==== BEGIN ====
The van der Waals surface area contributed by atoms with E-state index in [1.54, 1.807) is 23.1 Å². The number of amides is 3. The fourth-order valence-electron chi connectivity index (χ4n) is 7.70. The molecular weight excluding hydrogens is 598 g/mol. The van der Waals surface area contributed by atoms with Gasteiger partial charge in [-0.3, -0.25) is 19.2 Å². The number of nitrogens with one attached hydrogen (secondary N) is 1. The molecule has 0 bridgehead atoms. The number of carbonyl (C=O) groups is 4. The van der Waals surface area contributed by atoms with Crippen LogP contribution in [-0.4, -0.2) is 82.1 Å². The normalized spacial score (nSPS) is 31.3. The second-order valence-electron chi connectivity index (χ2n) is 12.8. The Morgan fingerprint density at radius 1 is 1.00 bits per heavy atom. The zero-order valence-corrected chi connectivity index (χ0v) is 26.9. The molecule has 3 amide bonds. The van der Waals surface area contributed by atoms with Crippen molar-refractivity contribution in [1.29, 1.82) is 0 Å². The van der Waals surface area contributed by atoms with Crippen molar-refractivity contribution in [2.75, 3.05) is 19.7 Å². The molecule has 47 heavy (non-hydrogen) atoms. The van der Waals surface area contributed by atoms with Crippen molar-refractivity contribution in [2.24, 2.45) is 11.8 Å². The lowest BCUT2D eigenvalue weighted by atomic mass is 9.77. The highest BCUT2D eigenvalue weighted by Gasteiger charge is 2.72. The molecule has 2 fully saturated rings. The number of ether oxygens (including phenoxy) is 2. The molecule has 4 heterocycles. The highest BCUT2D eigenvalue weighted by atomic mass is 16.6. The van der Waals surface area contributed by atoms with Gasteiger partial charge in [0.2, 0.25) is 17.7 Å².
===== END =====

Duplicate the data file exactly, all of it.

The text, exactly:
The van der Waals surface area contributed by atoms with E-state index in [1.54, 1.807) is 23.1 Å². The number of amides is 3. The fourth-order valence-electron chi connectivity index (χ4n) is 7.70. The molecular weight excluding hydrogens is 598 g/mol. The van der Waals surface area contributed by atoms with Gasteiger partial charge in [-0.3, -0.25) is 19.2 Å². The number of nitrogens with one attached hydrogen (secondary N) is 1. The molecule has 0 bridgehead atoms. The number of carbonyl (C=O) groups is 4. The van der Waals surface area contributed by atoms with Crippen LogP contribution in [-0.4, -0.2) is 82.1 Å². The normalized spacial score (nSPS) is 31.3. The second-order valence-electron chi connectivity index (χ2n) is 12.8. The Morgan fingerprint density at radius 1 is 1.00 bits per heavy atom. The zero-order valence-corrected chi connectivity index (χ0v) is 26.9. The molecule has 3 amide bonds. The van der Waals surface area contributed by atoms with Crippen molar-refractivity contribution in [1.29, 1.82) is 0 Å². The van der Waals surface area contributed by atoms with Crippen molar-refractivity contribution in [2.75, 3.05) is 19.7 Å². The molecule has 47 heavy (non-hydrogen) atoms. The van der Waals surface area contributed by atoms with Crippen molar-refractivity contribution in [2.24, 2.45) is 11.8 Å². The lowest BCUT2D eigenvalue weighted by atomic mass is 9.77. The highest BCUT2D eigenvalue weighted by Gasteiger charge is 2.72. The molecule has 2 fully saturated rings. The number of ether oxygens (including phenoxy) is 2. The molecule has 4 heterocycles. The highest BCUT2D eigenvalue weighted by atomic mass is 16.6. The van der Waals surface area contributed by atoms with Gasteiger partial charge in [0.2, 0.25) is 17.7 Å².